Adefarasin Shoots Full Frame on Lyrebird

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Thu, 07/26/2018 - 11:08 -- Nick Dager

Adefarasin’s early frustration of having to wait for the right equipment for full frame paid off in the end.Good things come to those who wait, as cinematographer Remi Adefarasin, OBE BSC will testify, following his recent large format shoot with Cooke Optics S7/I full frame plus prime lens range on the period feature film Lyrebird. Imperative Entertainment’s Dan Friedkin is directing the film. Imperative is also producing alongside Ridley Scott.  

Pre-production began just as the full frame resurgence was beginning and prior to the availability of the S7/i Full Frame Plus lenses and the Alexa LF large format camera system. Still, Adefarasin and Friedkin were keen to take advantage of the format.

So Adefarasin shot some early tests with an Alexa 65 using many different lenses. “Dan is a great collaborator and said from the start that he wanted great visuals but not mannered or false. Although we loved the large format, no lenses [available at the time] did what we hoped for,” he said. “Many of the current ranges are stills lenses adapted for movies, but they did not have any cinematic quality or consistency. Great for plate shots but not kind to faces, and they breathed badly with the slightest focus pull.”  

Adefarasin and Friedkin decided instead to shoot with Alexa SXT with Cooke S4/i lenses. Then, just as this had been decided, Arri announced the Alexa LF.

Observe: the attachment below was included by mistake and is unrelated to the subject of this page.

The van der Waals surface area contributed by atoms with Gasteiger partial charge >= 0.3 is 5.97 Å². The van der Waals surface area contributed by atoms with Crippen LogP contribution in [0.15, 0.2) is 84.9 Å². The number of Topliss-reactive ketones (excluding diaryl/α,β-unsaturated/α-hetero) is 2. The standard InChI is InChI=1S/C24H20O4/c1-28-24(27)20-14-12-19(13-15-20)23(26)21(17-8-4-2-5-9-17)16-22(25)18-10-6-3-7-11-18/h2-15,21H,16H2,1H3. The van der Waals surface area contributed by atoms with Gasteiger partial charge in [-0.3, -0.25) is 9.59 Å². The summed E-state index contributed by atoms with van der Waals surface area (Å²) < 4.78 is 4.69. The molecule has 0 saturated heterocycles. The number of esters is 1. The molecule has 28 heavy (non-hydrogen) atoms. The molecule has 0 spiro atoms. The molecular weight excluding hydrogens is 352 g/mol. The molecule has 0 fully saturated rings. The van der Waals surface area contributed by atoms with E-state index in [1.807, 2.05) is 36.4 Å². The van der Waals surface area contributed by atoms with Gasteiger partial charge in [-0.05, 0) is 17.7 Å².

“This camera fulfilled our large format ambition – but, like the Cooke S7/i lenses, it was not yet available and wouldn’t be until our shoot began,” recalled Adefarasin. “It was a massive frustration knowing that the equipment we wanted was just around the corner and out of reach.”

However, thirty minutes past call on the first day in Amsterdam, a brand new Alexa LF and a set of gleaming new Cooke S7/i lenses were delivered to the set.

“We shot open gate 1.85 and the results blew us away,” said Adefarasin. “We were shooting mostly at 800 ISO but at times went to 1280 ISO without any loss in image quality. We could shoot wider shots that had a closer feel, and the viewer could choose what part of the frame they were interested in, giving a more immersive experience.”

The film called for a variety of lighting conditions: on location and on sets, interiors and exteriors, day and night.

“It was always the intention for the lighting to look natural yet interesting. Dan and I never wanted it to look glossy or lit,” said Adefarasin. “We mostly shot with HMI and tungsten but also used a lot of modern LED lights – indeed, some sensitive locations would only allow us to use LEDs – and we used IR ND’s in bright conditions. The Cooke S7/i’s performed superbly at every challenge. We had some shots where we panned through the sun and the results looked wonderful. From candle light through LED to Mole Beams and HMI and then sunlight, I was happy.” 

Adefarasin’s early frustration of having to wait for the right equipment for full frame paid off in the end. “We never wanted to shoot big close-ups for this film. Too many movies resort to close-ups when they don’t have a decent background, or to get lots of quick cover. That misses out on the experience of seeing a film. You lose body language, sense of place, relationships. Full frame gives you rich images but with a rounder look… the image rolls off smoothly into the background. 

“I’m so pleased with how the Cooke S7/i’s have captured this - practically every frame exalts the virtues of these delicious lenses,” he said.